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Accidental contamination during hydrocarbon exploitation and the rapid transfer of heavy-mineral fines through an overlying highly karstified aquifer (Paradiso Spring, SE Sicily)

Ruggieri, Rosario, Forti, Paolo, Antoci, Maria Lucia, De Waele, Jo
Journal of hydrology 2017 v.546 pp. 123-132
aquifers, base flow, carbonate rocks, chemical analysis, disasters, drainage systems, drilling, drinking water, karsts, petroleum, pollution, springs (water), tracer techniques, turbidity, water supply, Sicily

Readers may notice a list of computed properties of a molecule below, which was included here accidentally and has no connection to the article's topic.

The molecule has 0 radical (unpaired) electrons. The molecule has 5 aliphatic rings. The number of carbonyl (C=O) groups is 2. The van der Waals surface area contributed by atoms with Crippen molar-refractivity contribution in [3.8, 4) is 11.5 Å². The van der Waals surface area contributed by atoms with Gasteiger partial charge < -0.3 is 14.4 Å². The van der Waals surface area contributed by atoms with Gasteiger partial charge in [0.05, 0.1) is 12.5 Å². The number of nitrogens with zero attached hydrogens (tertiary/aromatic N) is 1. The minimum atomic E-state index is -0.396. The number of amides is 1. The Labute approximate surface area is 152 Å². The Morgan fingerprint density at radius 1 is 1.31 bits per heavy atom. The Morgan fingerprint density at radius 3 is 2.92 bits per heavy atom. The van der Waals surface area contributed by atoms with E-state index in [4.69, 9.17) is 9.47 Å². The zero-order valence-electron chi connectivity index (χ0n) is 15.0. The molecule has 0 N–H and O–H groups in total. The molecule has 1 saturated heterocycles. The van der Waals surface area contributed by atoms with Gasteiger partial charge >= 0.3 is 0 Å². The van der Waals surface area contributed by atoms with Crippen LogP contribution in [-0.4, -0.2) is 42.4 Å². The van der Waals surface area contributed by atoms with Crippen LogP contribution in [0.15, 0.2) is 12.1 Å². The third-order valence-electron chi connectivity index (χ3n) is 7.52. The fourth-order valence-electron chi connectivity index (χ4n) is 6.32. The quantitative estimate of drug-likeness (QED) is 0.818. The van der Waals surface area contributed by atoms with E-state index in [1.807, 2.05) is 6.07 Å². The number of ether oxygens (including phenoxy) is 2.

The area around Ragusa in Sicily is well known for the exploration of petroleum deposits hosted in Mesozoic carbonate rocks. These reservoirs are overlain by less permeable rocks, whereas the surface geology is characterized by outcrops of Oligo-Miocene carbonate units hosting important aquifers. Some of the karst springs of the area are used as drinking water supplies, and therefore these vulnerable aquifers should be monitored and protected adequately.In the early afternoon (14:00) of 27 May until the late evening (19:30) of 28 May 2011, during the construction of an exploitation borehole (Tresauro 2), more than 1000m3 of drilling fluids were lost in an unknown karst void. Two days later, from 06:30 on 30 May, water flowing from Paradiso Spring, lying some 13.7kmSW of the borehole and 378m lower, normally used as a domestic water supply, was so intensely coloured that it was unfit for drinking.Bulk chemical analyses carried out on the water have shown a composition that is very similar to that of the drilling fluids lost at the Tresauro borehole, confirming a hydrological connection. Estimations indicate that the first signs of the drilling fluids took about 59h to flow from their injection point to the spring, corresponding to a mean velocity of ∼230m/h. That Paradiso Spring is recharged by a well-developed underground drainage system is also confirmed by the marked flow rate changes measured at the spring, ranging from a base flow of around 10–15l/s to flood peaks of 2–3 m3/s.Reflecting the source and nature of the initial contamination, the pollution lasted for just a few days, and the water returned to acceptable drinking-water standards relatively quickly. However, pollution related to heavy-mineral fines continues to be registered during flooding of the spring, when the aqueducts are normally shut down because of the high turbidity values. This pollution event offers an instructive example of how hydrocarbon exploitation in intensely karstified areas, where natural springs provide domestic water supplies, should be controlled effectively to prevent such disasters occurring. This pollution incident is also a useful example of how such “accidental” tracer tests can identify rapid karstic flowpaths over long distances.